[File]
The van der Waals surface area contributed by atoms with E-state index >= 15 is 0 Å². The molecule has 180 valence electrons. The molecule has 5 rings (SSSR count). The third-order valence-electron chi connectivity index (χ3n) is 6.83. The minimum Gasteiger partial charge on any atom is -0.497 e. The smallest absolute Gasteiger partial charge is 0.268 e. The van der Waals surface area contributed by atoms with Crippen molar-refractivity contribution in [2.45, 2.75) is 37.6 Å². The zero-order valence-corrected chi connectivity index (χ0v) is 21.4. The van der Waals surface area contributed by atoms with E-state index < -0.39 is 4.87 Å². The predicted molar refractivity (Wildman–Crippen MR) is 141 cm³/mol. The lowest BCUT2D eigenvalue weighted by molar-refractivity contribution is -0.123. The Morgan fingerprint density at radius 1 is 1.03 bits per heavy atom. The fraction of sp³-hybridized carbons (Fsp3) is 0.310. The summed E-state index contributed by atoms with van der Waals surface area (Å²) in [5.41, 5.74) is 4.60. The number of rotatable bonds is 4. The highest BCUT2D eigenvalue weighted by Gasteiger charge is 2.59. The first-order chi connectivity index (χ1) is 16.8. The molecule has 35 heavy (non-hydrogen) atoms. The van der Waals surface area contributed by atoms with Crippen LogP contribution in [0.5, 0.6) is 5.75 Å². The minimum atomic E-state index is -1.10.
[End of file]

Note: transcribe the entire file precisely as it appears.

The van der Waals surface area contributed by atoms with E-state index >= 15 is 0 Å². The molecule has 180 valence electrons. The molecule has 5 rings (SSSR count). The third-order valence-electron chi connectivity index (χ3n) is 6.83. The minimum Gasteiger partial charge on any atom is -0.497 e. The smallest absolute Gasteiger partial charge is 0.268 e. The van der Waals surface area contributed by atoms with Crippen molar-refractivity contribution in [2.45, 2.75) is 37.6 Å². The zero-order valence-corrected chi connectivity index (χ0v) is 21.4. The van der Waals surface area contributed by atoms with E-state index < -0.39 is 4.87 Å². The predicted molar refractivity (Wildman–Crippen MR) is 141 cm³/mol. The lowest BCUT2D eigenvalue weighted by molar-refractivity contribution is -0.123. The Morgan fingerprint density at radius 1 is 1.03 bits per heavy atom. The fraction of sp³-hybridized carbons (Fsp3) is 0.310. The summed E-state index contributed by atoms with van der Waals surface area (Å²) in [5.41, 5.74) is 4.60. The number of rotatable bonds is 4. The highest BCUT2D eigenvalue weighted by Gasteiger charge is 2.59. The first-order chi connectivity index (χ1) is 16.8. The molecule has 35 heavy (non-hydrogen) atoms. The van der Waals surface area contributed by atoms with Crippen LogP contribution in [0.5, 0.6) is 5.75 Å². The minimum atomic E-state index is -1.10.